Will new law would affect my son’s conviction?

Q: My son was convicted of rape and additional other charges back in 2002. He was 19 the alleged victim was 18. Both have Asperger’s, but he is on the higher end as he is educated. I had put him in several programs for him to reach his full potential. The court claimed the alleged victim to be unable to consent however the judge found her competent to testify. Her testimony didn’t indicate any acts of force or violence and only attempted oral sex. They prompted her with stuffed animals, crayons and coloring books so during the jury being taken to and from the courtroom the jurors could witness this crap. My son served 8 years in state prison and must now register. I would so like to have the truth revealed and his record cleared. I have letters and documents from that period from her father as well as family members who know she can consent and consented to whatever happened. She has since been arrested for solicitation in a public area. (New Stanton, PA)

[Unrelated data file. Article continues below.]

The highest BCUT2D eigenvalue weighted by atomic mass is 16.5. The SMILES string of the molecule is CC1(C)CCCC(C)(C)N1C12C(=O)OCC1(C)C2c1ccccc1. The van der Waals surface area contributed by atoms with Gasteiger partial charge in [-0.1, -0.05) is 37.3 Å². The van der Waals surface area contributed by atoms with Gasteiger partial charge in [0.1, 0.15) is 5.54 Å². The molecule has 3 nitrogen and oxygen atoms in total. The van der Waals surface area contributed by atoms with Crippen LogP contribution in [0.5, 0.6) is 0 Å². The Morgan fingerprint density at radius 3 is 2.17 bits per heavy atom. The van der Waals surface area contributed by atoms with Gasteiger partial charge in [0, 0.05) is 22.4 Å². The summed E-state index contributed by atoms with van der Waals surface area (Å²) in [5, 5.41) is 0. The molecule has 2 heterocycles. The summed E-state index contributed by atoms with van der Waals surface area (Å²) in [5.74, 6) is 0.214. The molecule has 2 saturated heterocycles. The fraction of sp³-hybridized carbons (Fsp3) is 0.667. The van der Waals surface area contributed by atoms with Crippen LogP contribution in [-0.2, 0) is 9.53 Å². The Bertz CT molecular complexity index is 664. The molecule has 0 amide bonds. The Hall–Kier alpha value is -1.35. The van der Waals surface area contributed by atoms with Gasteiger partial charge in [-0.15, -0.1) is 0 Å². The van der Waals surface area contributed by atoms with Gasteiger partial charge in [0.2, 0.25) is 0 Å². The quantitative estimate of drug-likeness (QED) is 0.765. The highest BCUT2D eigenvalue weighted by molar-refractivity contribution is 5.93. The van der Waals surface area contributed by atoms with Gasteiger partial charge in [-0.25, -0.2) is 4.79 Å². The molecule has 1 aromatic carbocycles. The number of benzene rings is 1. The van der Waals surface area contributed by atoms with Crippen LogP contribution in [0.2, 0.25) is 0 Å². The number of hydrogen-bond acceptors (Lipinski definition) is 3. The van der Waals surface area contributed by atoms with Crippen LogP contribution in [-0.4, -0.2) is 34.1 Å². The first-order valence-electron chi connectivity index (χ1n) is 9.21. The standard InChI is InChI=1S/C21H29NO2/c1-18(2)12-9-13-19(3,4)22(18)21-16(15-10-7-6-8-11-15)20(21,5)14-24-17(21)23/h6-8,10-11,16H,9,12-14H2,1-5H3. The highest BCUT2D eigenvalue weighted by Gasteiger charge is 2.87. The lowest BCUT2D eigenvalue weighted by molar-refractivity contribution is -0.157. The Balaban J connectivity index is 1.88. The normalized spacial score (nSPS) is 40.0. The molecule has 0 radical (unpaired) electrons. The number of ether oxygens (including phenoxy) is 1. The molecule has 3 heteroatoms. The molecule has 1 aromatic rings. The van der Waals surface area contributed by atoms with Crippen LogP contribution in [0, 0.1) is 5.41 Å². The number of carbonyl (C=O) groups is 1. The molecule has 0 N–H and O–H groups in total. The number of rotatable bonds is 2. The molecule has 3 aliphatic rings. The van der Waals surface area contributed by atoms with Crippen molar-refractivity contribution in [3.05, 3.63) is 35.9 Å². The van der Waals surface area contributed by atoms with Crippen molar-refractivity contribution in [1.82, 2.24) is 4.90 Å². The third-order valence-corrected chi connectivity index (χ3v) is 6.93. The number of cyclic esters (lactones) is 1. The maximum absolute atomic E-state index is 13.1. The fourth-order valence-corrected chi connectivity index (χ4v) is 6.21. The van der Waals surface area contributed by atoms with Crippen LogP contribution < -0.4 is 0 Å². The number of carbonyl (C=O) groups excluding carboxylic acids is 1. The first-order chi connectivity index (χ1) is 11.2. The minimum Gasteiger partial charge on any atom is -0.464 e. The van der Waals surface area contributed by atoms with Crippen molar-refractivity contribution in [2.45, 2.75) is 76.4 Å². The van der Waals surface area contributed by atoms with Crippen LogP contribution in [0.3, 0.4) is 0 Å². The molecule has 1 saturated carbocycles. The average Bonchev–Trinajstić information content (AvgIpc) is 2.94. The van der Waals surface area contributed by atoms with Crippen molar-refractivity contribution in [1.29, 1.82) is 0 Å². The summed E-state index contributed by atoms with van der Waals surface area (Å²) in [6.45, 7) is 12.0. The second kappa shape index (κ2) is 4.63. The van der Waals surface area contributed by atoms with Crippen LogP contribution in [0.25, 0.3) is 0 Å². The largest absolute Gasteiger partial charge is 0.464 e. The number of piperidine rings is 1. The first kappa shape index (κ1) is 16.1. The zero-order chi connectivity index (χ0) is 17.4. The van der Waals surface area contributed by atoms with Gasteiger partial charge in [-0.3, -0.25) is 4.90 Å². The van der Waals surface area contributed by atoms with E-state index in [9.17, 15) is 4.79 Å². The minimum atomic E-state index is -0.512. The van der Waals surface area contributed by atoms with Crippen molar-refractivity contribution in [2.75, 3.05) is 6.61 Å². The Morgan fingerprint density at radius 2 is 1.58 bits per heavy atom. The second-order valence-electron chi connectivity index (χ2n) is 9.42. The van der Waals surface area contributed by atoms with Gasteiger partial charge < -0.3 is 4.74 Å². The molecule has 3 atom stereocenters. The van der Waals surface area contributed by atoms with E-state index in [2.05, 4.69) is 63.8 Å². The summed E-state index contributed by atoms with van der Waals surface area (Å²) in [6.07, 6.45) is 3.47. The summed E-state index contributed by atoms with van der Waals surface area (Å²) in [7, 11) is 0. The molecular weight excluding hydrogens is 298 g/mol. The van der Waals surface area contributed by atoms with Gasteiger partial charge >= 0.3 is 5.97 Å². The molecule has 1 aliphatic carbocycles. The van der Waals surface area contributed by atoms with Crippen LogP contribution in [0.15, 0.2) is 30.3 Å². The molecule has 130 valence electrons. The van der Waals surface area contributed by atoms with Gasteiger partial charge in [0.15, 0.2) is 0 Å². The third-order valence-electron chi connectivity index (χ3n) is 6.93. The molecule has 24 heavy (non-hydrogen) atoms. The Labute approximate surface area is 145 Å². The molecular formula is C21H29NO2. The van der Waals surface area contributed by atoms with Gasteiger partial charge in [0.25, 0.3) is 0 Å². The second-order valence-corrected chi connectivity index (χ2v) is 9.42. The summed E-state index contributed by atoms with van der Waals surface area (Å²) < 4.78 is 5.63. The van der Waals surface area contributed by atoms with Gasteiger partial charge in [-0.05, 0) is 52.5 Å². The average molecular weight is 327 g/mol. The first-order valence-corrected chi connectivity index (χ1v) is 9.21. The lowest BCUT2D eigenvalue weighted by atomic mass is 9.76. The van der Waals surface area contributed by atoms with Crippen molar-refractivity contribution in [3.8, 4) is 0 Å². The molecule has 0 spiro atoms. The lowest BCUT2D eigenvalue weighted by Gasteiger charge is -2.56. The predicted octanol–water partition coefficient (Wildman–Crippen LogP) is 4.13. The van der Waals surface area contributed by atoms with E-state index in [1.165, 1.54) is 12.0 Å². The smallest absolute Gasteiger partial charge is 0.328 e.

A: As noted, the appeal deadlines have long passed. A direct appeal was due within 30 days of sentencing and a Post-Conviction Relief Act petition was due within one year of his conviction. As far as any Megan’s Law rules that he may be subject to, you should call his parole or probation officer to see what is required of him. If he would fail to register or report as required, he could be incarcerated again so it is very important that you and he know what is expected of him. It may be a long shot but there is a rule regarding after discovered evidence that will, in certain circumstances, allow a new trial. If you feel that recently discovered evidence would prove that she had capacity to consent back in 2002, and this evidence was not available to you until now, you may want to review that information with a criminal appeals attorney.

If you feel like this issue relates to you, or a problem that you are experiencing, please contact me so that we can discuss your situation.